We are one hundred percent certain that most of you will look at the title of this article with suspicion. After all, we all use and know Word for everyday tasks like preparing reports, articles, and other types of documents. What value could we possibly add with an article about Word files? And what can we say about translating Word files? If you want to find out, then keep reading!
The unknown complexity of ‘how to translate Word file’ question
Let’s start by saying that the DOCX file format is one of the most used – and at the same time, least understood – formats around. Most people drive a car on a daily basis, but they rarely look under the hood. It doesn’t change the fact that the car significantly changes their lives!
People usually start to understand the complexity of Word when they are working on image content, and they want to move something slightly within the file. Usually, this triggers changes of epic proportions, breaking the text which comes before into undecipherable paragraphs and moving it onto the next page.
Why does this happen? Well, the answer is quite simple. Word is not a what-you-see-is-what-you-get solution. Often, on the surface, the documents look great, but in the background, the whole structure is built on weak foundations and held together by duct tape. How can you recognize the signs? And how to avoid this mess when you translate Word files?
The hidden formatting
One of the most important tools in Word, used by people who check and format Word files on a daily basis, is the Show/Hide function in the Paragraph toolbar. In case you’re wondering, the ¶ symbol for the tool. Once you enable it, you will be able to see all the problems within your Word file.
You will start seeing the multiple spaces you entered to move something, the manual line breaks (SHIFT+Return) that you used to keep blocks of text together, the non-breaking spaces from content you copied from a website. All of these formatting issues can cause huge problems when you want to localize your Word file.
The problem with hidden formatting
Let’s say that the content you want to translate is the following sentences:
The big gray dog walked down the road. All the birds were already asleep and the night was pitch black.
Properly formatted, this will be broken up into two separate sentences in our translation editor.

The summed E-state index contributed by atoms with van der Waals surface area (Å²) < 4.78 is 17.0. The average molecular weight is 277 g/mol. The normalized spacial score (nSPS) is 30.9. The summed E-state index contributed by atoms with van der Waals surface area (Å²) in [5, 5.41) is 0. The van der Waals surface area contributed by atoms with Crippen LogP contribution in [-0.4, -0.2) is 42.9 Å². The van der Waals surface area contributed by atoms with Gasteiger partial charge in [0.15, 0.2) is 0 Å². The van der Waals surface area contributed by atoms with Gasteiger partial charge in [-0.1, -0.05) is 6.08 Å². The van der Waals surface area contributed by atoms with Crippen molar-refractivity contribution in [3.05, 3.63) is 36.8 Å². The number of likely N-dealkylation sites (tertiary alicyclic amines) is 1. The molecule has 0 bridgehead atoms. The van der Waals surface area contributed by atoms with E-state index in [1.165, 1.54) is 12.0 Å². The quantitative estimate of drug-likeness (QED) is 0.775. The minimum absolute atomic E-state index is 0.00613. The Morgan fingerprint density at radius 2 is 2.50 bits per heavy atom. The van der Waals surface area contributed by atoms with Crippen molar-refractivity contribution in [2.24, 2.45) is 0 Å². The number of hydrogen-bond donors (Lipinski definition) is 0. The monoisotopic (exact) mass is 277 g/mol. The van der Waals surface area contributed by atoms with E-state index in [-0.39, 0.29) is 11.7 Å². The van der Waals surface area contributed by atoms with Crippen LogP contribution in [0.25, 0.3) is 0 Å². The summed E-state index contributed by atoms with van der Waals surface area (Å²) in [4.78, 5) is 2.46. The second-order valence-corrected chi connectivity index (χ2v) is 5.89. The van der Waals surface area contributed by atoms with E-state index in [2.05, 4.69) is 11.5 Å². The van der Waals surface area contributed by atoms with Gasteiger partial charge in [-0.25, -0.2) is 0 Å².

However, let us say you formatted it like this:
The big gray dog walked down the road.[manual line break]
All the birds were already asleep and the night was pitch black.
These two sentences will be in one translation segment. This means that you will have to translate chunks and blocks of text, instead of individual sentences. The sentences you have in your TMX file (translation memory) will also not be of much use, as your source segment is now completely different how it should be. Now, imagine all of the time wasted on cleaning this mess up.
Word formatting that’s great for translation
The best thing is to keep to best practices when formatting your Word files:
#1. Do not use manual line breaks unless really necessary.
#2. Do not break lines of text by hitting Return on your keyboard, just because you did not define the margins of a paragraph correctly.
#3. Do not keep hitting Space on your keyboard to move text to the right, but define the indent of the row you want to move to the right.
This list can be expanded to dozens of rules, which are especially visible in Word files converted from PDF files.
PDF to Word Issue
Sometimes people believe that PDF to Word converters are doing a good job because the converted file document looks correct. The problem is, these converters will use any cheat and shortcut possible to make the file look like the original, but they will not use proper formatting. So, when you upload the file to our system, you will get a mess which you need to resolve before localizing your content.
In these cases, there are two things to keep in mind:
#2. Remember that any old translations cannot be re-used if your current Word file is formatted incorrectly. This means more work done and more money spent in order to achieve the same results as if your file was properly prepared for localization.
What you also need to remember is that by uploading your old translations to our system, you will be able to save a lot of time and money in localizing your content. In fact, you don’t need any special software to upload your TMX file.
Just open our portal, select the TMX file, upload it, and start translating your well-prepared Word file. The simplest solutions are always the best!